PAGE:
Growing danger from post-birth bleeding

February 24, 2009

Post-partum haemorrhage (PPH) immediately after giving birth is the largest threat to new mothers in high-income countries. An Australian study, featured in the open access journal BMC Pregnancy and Childbirth, shows that an increasing number of women suffered severe problems arising from blood loss after delivery.

Christine Roberts from the University of Sydney and Royal North Shore Hospital led a team of researchers who studied the birth-hospital discharge records of the 500,603 women who had children in New South Wales during the study period. She said, "We identified 6242 women who suffered severe adverse outcomes, including 22 who died in hospital. Of the 6242, 67% had an obstetric haemorrhage (60% PPH)".

The consequences of adverse maternal outcomes can include infertility, psychological effects, disability and even death. According to Roberts, "Active management of the third stage of labour, delivery of the placenta, is effective in reducing PPH. Unfortunately, adherence to active third-stage management recommendations is poorly reported and/or suboptimal in Australia, and significant variations in policies and practice have been reported in Europe. Suboptimal adherence to active management guidelines could explain the rising PPH rates".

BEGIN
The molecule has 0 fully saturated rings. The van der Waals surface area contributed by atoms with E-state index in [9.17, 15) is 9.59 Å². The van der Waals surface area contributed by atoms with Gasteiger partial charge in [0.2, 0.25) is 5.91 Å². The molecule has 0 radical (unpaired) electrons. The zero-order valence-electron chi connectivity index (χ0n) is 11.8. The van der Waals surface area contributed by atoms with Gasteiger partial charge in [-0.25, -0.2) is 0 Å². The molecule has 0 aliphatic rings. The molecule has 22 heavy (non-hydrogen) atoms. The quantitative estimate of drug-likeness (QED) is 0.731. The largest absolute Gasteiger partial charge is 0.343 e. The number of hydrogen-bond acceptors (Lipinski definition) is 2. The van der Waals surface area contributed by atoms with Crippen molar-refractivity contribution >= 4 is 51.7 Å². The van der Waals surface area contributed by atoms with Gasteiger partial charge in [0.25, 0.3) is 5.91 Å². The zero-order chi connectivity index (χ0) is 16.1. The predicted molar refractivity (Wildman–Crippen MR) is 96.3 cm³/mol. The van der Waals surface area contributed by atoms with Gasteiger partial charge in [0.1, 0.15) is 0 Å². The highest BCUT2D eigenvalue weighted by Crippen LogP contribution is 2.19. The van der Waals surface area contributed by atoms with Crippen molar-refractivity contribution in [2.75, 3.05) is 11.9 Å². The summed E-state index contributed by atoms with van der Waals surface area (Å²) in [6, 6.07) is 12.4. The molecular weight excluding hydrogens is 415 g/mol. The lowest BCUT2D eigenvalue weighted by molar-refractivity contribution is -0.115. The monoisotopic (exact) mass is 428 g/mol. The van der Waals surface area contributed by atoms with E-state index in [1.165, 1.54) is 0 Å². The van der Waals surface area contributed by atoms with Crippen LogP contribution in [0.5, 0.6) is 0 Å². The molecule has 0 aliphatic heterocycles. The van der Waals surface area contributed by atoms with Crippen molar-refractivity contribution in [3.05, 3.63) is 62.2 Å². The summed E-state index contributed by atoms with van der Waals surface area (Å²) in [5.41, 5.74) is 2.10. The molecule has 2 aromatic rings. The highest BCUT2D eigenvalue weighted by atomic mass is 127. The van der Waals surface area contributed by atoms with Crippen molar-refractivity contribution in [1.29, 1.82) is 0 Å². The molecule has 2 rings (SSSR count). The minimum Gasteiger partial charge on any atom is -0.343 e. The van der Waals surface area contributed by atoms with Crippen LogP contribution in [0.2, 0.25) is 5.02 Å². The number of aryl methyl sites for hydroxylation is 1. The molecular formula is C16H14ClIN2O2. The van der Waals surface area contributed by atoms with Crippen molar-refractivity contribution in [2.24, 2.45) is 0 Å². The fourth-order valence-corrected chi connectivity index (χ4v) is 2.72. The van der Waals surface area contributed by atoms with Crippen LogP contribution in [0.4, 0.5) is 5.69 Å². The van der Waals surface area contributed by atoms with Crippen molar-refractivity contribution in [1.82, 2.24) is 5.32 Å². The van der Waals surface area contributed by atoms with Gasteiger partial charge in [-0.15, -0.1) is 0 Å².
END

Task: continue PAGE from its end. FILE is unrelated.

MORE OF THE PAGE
The authors found that between 1999 and 2004 the annual rate of adverse maternal outcomes increased by 20.9%. This increase occurred almost entirely among women who had a PPH. Although adverse outcomes also increased among women with conditions related to high blood pressure, over half these women also had a PPH. Roberts said, "Women with risk factors for PPH, such as a very low placenta or a previous PPH, should give birth in hospitals with facilities to manage severe haemorrhage."

The authors conclude, "We feel that all women should have access to active management of the third stage of labour and careful observation in the first two hours after delivery, as this may reduce the PPH rate and the potential for severe harm and death".
-end-
Notes to Editors:

1. Trends in adverse maternal outcomes during childbirth: a population-based study of severe maternal morbidity
Christine L Roberts, Jane B Ford, Charles S Algert, Jane C Bell, Judy M Simpson and Jonathan M Morris
BMC Pregnancy and Childbirth (in press)

During embargo, article available here: http://www.biomedcentral.com/imedia/1714700368226262_article.pdf?random=592164

After the embargo, article available at the journal website: http://www.biomedcentral.com/bmcpregnancychildbirth/

Please name the journal in any story you write. If you are writing for the web, please link to the article. All articles are available free of charge, according to BioMed Central's open access policy.

Article citation and URL available on request at press@biomedcentral.com on the day of publication.